Working effectively in a team and managing teams are two of the most highly sought after skills across diverse career paths. These are a particularly important set of skills to develop intentionally, as graduate students often work independently. By participating in or leading complex group projects, whether this is research, teaching, or through other activities, you will be able to demonstrate to prospective employers that you are an effective and supportive team member.

Steps You Can Take

Pursue Training in Group Management, Conflict Resolution, and Managing Difference

There are many graduate courses offered across departments on campus that offer training relevant to a range of careers. Search the schedule of classes for courses that offer training in leadership, workplace diversity, and conflict resolution among other relevant issues. Organizations such as Science Leadership and Management (SLAM), MCB 295, and Beyond Academia host excellent lectures and workshops on leadership and management.

When navigating conflict as a graduate student, seek out and learn from the advice and resources offered by relevant campus offices. The Ombuds Office provides students with impartial and confidential feedback, offers communication coaching, and assists with de-escalation. The Student Advocate’s Office advocates for students experiencing a variety of conflicts or issues on campus. The Attorney for Students in Student Legal Services advises students regarding their legal questions, rights, and obligations. 


Develop Skills in Time Management

Effective leadership and collaboration often incorporates elements of time management. When you are leading others or managing a team or project, it is important both to develop a realistic sense of the time needed to accomplish goals and to track the progress of outcomes and teamwork over time. Similarly, when you are working with collaborators it is important to have a clear sense of what you can individually contribute to a project within a given time frame, and to ensure that your contributions are completed on time. This section elaborates on some of the most widely successful strategies and skills specific to developing effective time management habits, which will be of use to you now and in future careers:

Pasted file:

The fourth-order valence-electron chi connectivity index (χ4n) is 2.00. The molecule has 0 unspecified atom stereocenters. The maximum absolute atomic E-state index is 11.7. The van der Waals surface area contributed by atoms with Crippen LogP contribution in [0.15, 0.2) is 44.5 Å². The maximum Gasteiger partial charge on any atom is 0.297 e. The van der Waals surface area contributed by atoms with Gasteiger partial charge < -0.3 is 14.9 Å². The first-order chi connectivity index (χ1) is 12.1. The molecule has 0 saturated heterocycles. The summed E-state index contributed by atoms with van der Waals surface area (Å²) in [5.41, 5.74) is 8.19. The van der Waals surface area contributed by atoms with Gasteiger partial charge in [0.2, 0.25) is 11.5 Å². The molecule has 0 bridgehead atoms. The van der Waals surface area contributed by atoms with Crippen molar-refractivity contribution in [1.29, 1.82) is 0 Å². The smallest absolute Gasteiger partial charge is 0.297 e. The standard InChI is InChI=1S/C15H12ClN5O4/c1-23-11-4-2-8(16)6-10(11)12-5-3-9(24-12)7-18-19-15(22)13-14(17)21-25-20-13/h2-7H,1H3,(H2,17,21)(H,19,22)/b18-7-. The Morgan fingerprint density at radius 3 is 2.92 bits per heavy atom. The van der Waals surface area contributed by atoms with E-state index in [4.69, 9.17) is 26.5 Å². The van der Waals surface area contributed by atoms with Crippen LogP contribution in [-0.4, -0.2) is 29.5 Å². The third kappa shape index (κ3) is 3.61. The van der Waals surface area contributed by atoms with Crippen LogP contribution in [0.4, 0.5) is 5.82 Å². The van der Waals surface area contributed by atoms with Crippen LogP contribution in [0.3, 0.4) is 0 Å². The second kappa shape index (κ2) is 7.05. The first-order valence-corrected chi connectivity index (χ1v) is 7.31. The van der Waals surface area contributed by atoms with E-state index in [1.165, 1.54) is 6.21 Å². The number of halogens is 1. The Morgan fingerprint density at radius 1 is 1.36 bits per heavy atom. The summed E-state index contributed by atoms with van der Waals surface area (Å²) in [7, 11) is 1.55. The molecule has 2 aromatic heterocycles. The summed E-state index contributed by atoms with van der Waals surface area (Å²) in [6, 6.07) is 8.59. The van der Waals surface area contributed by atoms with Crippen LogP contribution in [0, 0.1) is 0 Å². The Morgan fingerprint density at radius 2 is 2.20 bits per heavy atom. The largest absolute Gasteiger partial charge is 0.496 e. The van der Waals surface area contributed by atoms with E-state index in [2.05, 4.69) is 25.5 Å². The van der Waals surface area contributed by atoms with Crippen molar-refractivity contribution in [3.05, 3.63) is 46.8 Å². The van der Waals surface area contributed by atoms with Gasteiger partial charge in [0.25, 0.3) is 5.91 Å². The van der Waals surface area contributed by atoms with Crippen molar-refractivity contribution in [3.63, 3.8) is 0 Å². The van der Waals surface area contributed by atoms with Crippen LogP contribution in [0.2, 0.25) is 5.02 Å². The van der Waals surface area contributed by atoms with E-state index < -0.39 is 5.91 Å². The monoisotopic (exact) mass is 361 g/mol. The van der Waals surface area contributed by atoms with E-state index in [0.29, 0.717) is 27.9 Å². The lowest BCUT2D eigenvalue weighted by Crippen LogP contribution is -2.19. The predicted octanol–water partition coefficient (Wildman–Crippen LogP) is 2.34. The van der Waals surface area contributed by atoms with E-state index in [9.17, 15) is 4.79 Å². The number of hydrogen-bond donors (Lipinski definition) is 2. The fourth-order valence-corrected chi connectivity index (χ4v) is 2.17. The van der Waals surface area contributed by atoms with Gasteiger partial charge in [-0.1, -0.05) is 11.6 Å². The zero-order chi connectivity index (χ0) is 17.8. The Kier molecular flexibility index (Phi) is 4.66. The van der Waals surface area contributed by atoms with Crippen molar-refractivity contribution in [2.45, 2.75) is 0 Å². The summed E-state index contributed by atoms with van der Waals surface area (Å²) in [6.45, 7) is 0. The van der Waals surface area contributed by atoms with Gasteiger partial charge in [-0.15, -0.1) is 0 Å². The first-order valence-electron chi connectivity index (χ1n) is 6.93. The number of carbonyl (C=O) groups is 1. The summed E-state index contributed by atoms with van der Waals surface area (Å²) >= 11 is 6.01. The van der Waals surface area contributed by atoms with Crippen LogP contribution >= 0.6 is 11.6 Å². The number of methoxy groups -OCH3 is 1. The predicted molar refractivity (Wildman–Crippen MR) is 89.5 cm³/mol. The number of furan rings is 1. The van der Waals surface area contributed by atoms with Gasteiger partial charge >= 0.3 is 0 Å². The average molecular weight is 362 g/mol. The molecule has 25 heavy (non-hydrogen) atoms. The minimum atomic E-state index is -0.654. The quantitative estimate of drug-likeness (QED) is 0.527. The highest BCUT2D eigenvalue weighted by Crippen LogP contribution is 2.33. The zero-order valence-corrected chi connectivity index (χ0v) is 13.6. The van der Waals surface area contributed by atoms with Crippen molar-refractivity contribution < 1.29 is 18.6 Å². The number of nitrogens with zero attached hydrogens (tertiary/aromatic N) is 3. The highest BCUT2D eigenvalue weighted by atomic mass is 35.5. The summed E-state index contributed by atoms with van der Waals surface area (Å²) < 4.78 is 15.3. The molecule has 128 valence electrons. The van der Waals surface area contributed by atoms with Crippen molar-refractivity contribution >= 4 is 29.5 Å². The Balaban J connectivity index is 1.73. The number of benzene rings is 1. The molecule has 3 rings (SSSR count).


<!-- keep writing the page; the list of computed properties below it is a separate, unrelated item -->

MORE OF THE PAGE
Create and follow a schedule or calendar. Setting and following a schedule or calendar is an essential skill for success in most careers and projects. Keeping a regular schedule can help you ensure that you have made time for all of your professional commitments, as well as your personal goals and writing goals. Consider which scheduling format and timescale works best for you. Some prefer to do everything digitally using Google calendar or other scheduling programs, others like to keep everything in a physical calendar or planner. Try choosing one approach and sticking with it; if you opt to use multiple calendaring tools, be sure to have one master schedule or calendar. Many people also find it effective to schedule themselves a regular time to review and update their calendar. Consider putting some time aside at the end of each week to ensure that your calendar for the upcoming week is finalized. If you don’t find that schedules or calendars work for you, consider which other planning tools might, such as to-do lists or phone reminders.